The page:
The BMI Controversy
Without a BMI chart, a doctor can surmise that a patient with anorexia nervosa is malnourished and someone who is morbidly obese likely has weight related disorders.

Ineffective By Design

Body Mass Index (BMI) was not designed by Belgian mathematician Lambert Adolphe Jacques Quetelet  to determine whether an individual person is healthy. It was a statistical formula for gauging characteristics of geographic populations.

Because of how Quetelet came up with with the formula, if a person is fat or obese, he or she will have a high BMI. But, it doesn’t work the other way round. A high BMI does not necessarily equate with obesity. The manner in which people carry their weight is a factor missing from the BMI chart.

Whether calculated for men or for women, girls or boys, with Imperial or metric units, a BMI of 30 or above is considered obese. Muscle weighs more than fat. Age, ethnicity and muscle mass are not accounted for in BMI — essentially, just height and weight. Whatever the BMI value is, a comparison with key health markers needs to be factored into the equation.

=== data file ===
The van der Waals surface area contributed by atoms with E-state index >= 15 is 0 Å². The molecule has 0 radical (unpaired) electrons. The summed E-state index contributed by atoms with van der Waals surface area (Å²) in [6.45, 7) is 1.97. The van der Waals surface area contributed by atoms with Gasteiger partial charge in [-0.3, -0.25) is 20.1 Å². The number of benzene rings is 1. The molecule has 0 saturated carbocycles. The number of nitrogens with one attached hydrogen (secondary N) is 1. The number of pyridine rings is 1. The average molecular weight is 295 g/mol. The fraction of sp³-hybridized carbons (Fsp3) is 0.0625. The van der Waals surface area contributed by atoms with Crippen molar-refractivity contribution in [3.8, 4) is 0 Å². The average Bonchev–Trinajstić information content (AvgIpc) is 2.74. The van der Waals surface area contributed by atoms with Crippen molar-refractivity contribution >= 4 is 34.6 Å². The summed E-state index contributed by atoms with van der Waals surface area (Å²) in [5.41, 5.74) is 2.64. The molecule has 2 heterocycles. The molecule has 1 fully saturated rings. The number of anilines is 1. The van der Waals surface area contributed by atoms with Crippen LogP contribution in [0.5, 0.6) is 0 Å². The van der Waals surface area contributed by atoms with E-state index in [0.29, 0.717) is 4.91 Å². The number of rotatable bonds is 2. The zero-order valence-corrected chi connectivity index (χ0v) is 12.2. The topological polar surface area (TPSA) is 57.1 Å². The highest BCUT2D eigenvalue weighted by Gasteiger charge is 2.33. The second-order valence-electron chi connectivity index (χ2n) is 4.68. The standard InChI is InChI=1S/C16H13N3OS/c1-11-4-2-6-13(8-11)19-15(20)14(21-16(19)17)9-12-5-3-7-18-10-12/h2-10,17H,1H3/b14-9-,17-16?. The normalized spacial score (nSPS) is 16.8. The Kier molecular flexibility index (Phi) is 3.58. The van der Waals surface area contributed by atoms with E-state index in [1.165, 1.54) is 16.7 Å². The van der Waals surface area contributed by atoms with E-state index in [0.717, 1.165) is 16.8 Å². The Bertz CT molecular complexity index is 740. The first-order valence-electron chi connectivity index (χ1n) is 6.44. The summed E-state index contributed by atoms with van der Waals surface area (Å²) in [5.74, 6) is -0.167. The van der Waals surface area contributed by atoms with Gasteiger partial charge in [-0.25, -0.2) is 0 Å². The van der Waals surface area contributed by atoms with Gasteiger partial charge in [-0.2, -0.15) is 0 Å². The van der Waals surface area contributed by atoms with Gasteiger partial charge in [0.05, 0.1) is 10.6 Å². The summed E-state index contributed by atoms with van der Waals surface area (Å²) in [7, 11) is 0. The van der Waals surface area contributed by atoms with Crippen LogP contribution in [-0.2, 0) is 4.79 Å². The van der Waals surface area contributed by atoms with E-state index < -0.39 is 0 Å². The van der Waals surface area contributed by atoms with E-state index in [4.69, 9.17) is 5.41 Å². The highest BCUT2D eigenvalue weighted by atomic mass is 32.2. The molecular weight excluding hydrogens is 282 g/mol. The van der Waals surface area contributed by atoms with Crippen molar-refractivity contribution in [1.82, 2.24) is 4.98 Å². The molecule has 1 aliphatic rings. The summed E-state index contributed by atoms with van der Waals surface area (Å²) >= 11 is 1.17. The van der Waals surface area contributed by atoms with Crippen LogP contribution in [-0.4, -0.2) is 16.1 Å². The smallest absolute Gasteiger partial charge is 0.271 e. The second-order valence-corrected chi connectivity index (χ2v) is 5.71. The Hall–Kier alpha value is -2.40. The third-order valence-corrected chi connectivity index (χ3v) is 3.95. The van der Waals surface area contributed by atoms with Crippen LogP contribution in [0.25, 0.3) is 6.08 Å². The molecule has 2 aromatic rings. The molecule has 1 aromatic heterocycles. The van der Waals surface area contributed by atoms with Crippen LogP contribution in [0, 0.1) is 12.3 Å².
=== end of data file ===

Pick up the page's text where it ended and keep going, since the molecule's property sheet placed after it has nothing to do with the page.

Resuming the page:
Research Confirms Fallaciousness

Researchers define a “healthy” person as one who has healthy values in four or more of these indicators: blood pressure, blood sugar, cholesterol, inflammation, and insulin levels — big indicators for risk of heart disease and diabetes.

A comparison of the relationship between BMI and cardiometabolic health led researchers to the conclusion that almost half of the people with a BMI in the “overweight” range, 29 percent of people with a BMI in the “obese” range, and 16 percent of the people in the “very obese” range were actually cardiometabolically healthy.

The healthcare industry latched onto BMI and began using the metrics to determine insurance rates and treatment plans. ClinicalPosters continues to sell nutritional anatomy posters that feature BMI charts based on Imperial units. The one pictured identifies three classifications for obesity. This and the linked table with metric units should be used with proper discernment.

References
  1. Top 10 Reasons Why The BMI Is Bogus. 2009, npr.org
  2. BMI (Body Mass Index). 2016, medicalnewstoday.com
  3. BMI is Inaccurate, Mislabels 54 Million “Obese” or “Overweight” People as Unhealthy. 2016, thescienceexplorer.com

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